Lily Hoang, The Evolutionary Revolution

Micro chapters that can stand alone or be read in a linear fashion, Lily Hoang’s The Evolutionary Revolution is a book of sly stepping stones, stepping away from the world as it is now. The world as it is now is assumed by many to be out of our hands, something unstable, something that both affects us yet is not within our reach to fix or improve at moments of strife or general concern. Hoang’s chapters have grandiose names such as “The Imperial Council,” “Man Emerging” and “How the Sea Became Salty,” for the times beg for at least grounded, surefooted beginnings—even if many find themselves wading in obscurity after a story unfolds. Hoang creates lush yet monstrous, hybridized versions of humanity disguised as imaginative fables, somewhere between the familiar and unrecognizable. They are lovely, weirdly knowledgeable in their goal to un-educate (i.e. perhaps, one needs to un-teach the self before the self is capable of learning) the reader regarding treatment for any sanctioned story’s future.

There are so many possibilities in The Evolutionary Revolution—choices that provide the reader with adventurous scenarios, concocting piece by piece a sense of renewal and strength upon finishing the text. Hoang brands complex, coiled fable into memory with ease:

Of course, back then, man lived underwater with all the other species of human, and because water was translucent and the sun’s brightness never waned, every dream was a daydream, bright with anticipation and hope. It must have been the sunlight that tainted their dreams, giving their tree, their meeting place, a golden hue, and it must have been all that vivid light that made these men at this very first meeting decide that man should no longer live with other humans, that man should take to the atmosphere, and at night, to hide from the luminous brilliance of the sun, man should harvest a home on the moon.

One can see how addictive these scenes can become. With each chapter, it becomes easier to locate at least one line that is like nectar to an anxious hummingbird, instructive and wise (“There is no hero, no savior”). Phrases like “Back then” and investigations into what “man” used to be and no longer is prevail. This subject matter never ceases to be of interest to those searching for what they truly are made of—especially in times when despite being flooded with catchy technological trends, remnants of pseudo-knowledge and emerging wikipedias galore, there are still so many heavy questions left unanswered regarding human nature and the origin of the species.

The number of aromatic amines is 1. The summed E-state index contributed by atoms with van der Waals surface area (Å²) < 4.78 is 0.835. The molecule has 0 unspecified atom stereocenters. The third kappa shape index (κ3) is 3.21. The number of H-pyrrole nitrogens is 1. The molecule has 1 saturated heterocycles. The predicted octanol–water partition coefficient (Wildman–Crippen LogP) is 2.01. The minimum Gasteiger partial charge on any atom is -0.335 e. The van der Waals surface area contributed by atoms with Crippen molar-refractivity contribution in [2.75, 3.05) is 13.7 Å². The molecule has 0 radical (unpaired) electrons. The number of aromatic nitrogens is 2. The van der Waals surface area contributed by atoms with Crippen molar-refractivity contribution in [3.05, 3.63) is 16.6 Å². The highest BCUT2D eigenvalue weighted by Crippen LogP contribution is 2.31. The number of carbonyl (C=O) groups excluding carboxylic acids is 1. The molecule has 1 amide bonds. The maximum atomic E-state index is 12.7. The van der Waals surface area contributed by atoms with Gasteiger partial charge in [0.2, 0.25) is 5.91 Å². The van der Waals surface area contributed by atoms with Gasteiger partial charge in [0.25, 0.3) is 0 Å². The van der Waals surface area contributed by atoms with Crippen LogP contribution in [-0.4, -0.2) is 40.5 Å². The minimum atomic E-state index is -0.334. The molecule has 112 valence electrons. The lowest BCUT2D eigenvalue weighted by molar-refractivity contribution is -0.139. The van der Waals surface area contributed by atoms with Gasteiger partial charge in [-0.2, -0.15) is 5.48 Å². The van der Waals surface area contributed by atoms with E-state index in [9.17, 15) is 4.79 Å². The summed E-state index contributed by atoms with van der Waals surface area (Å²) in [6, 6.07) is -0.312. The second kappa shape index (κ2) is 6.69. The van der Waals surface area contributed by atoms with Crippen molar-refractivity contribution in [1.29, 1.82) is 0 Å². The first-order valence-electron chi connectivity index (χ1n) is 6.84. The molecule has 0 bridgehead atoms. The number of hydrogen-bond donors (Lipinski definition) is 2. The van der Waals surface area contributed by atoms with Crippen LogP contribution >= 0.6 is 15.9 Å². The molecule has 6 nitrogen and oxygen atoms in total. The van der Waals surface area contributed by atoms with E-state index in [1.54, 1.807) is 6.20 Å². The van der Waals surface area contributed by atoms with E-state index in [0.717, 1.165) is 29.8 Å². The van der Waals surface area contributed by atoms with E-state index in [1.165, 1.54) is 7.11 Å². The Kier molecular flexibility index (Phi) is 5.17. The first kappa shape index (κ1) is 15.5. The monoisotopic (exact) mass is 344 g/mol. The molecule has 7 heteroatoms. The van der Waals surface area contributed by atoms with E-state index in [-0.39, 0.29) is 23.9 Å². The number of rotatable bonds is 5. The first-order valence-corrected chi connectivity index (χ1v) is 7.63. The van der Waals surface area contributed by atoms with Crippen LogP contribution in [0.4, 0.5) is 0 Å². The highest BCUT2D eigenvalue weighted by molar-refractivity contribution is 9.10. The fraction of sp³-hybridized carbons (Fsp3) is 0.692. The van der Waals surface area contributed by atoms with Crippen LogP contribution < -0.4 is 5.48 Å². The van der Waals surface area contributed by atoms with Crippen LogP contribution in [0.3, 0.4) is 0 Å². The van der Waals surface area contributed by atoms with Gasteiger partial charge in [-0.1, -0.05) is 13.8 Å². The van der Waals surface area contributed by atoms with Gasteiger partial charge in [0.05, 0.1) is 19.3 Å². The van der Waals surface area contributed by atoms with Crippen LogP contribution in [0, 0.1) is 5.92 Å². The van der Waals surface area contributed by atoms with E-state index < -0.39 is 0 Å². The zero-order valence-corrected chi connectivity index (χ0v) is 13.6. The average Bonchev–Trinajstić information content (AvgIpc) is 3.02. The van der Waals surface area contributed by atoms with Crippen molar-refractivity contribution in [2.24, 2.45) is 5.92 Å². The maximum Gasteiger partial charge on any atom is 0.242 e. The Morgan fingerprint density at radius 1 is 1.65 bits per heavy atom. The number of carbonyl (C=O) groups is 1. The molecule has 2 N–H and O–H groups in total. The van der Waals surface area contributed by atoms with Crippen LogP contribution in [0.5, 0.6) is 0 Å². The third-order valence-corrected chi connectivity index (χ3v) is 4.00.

Hoang’s text refers to a timeless epoch that is both ours and not ours simultaneously—one where many are more obviously influenced by moral storytelling, twisted fable, myth handed down generation to generation. Hoang hypnotizes, deliberately repeating introductory phrases, such as “A long time ago…” or “It is said…” or “At the end of this winding road…” or “The truth is…” or “Back before…” or “One of those early days…” or “At this point in time…” or “There was a time…”. It is difficult to avoid feeling that a poignant conclusion should be reached at the end of each chapter, yet oftentimes, Hoang ends chapters magically, abruptly—as if fairy dust was an intrinsic part of this readerly equation.

This ineffable energy that Hoang illuminates can also be found in current film and music, as well as in other more classic samples of literature and art. For instance, consider accessible works such as Pablo Picasso’s La joie de vivre (1946) or Marc Chagall’s Der Spaziergang (1917). Humanity has an ongoing rapport with bliss, illusion and auspicious escapism. A more modern version of this fixation is present in Jay-Z’s hit “Young Forever”:

So we livin’ life like a video /
Where the sun is always out and you never get old /
And the champagne is always cold /
And the music is always good /
And the pretty girls just happen to stop by in the hood /

Jay-Z and Lily Hoang both have a talent for fabricating thriving metaphors for this life force. Both share hopes of basking in an eternal sun, yet these euphorias are most rooted in the examined life. Perhaps, only the examined life has the capacity to be recognized as phenomenal or “bright with anticipation and hope.” The world’s foundation is made of daydreams, and what a shame it would be to deny the art and literature of today the right to feel uplifted. Hoang explains,

Unlike storytellers, who had a utilitarian function, poets weren’t very useful. It was the poets’ duty, their task and purpose, to retain the stories of the past in the various cavities of their bodies. Poets were created with many empty sacs. Rather than real livers or lungs, they survived on the memory of these organs. Their bodies were essentially empty pockets, a hollow skeleton holding up skin.

It can be argued that it is the poet’s role and inclination to preserve and protect stories such as these produced in The Evolutionary Revolution. The poet is most equipped to build a palace from nothing but memory alone.To see the review in context, click here.

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